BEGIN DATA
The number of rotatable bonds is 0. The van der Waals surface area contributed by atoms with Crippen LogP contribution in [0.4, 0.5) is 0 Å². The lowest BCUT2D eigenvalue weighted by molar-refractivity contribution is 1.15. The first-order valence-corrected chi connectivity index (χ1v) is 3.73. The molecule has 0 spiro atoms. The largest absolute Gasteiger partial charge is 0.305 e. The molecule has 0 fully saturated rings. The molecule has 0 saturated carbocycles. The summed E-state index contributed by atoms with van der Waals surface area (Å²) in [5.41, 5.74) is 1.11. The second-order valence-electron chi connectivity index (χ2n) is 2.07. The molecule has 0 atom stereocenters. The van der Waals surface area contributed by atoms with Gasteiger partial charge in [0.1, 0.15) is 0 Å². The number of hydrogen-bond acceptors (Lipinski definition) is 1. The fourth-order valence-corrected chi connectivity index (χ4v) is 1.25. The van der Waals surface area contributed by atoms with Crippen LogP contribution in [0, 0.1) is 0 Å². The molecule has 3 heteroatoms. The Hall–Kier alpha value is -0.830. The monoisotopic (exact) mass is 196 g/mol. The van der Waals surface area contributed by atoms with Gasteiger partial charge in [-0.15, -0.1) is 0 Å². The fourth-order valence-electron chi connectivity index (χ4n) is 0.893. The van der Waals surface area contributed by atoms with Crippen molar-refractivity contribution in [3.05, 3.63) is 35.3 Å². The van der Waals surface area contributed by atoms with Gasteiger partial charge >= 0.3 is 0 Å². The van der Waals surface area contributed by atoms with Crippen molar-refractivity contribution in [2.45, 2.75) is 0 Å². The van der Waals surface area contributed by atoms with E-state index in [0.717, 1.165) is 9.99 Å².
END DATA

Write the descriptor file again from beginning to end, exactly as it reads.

The number of rotatable bonds is 0. The van der Waals surface area contributed by atoms with Crippen LogP contribution in [0.4, 0.5) is 0 Å². The lowest BCUT2D eigenvalue weighted by molar-refractivity contribution is 1.15. The first-order valence-corrected chi connectivity index (χ1v) is 3.73. The molecule has 0 spiro atoms. The largest absolute Gasteiger partial charge is 0.305 e. The molecule has 0 fully saturated rings. The molecule has 0 saturated carbocycles. The summed E-state index contributed by atoms with van der Waals surface area (Å²) in [5.41, 5.74) is 1.11. The second-order valence-electron chi connectivity index (χ2n) is 2.07. The molecule has 0 atom stereocenters. The van der Waals surface area contributed by atoms with Gasteiger partial charge in [0.1, 0.15) is 0 Å². The number of hydrogen-bond acceptors (Lipinski definition) is 1. The fourth-order valence-corrected chi connectivity index (χ4v) is 1.25. The van der Waals surface area contributed by atoms with Crippen LogP contribution in [0, 0.1) is 0 Å². The molecule has 3 heteroatoms. The Hall–Kier alpha value is -0.830. The monoisotopic (exact) mass is 196 g/mol. The van der Waals surface area contributed by atoms with Gasteiger partial charge in [-0.15, -0.1) is 0 Å². The fourth-order valence-electron chi connectivity index (χ4n) is 0.893. The van der Waals surface area contributed by atoms with Crippen molar-refractivity contribution in [3.05, 3.63) is 35.3 Å². The van der Waals surface area contributed by atoms with Gasteiger partial charge >= 0.3 is 0 Å². The van der Waals surface area contributed by atoms with Crippen molar-refractivity contribution in [2.45, 2.75) is 0 Å². The van der Waals surface area contributed by atoms with E-state index in [0.717, 1.165) is 9.99 Å².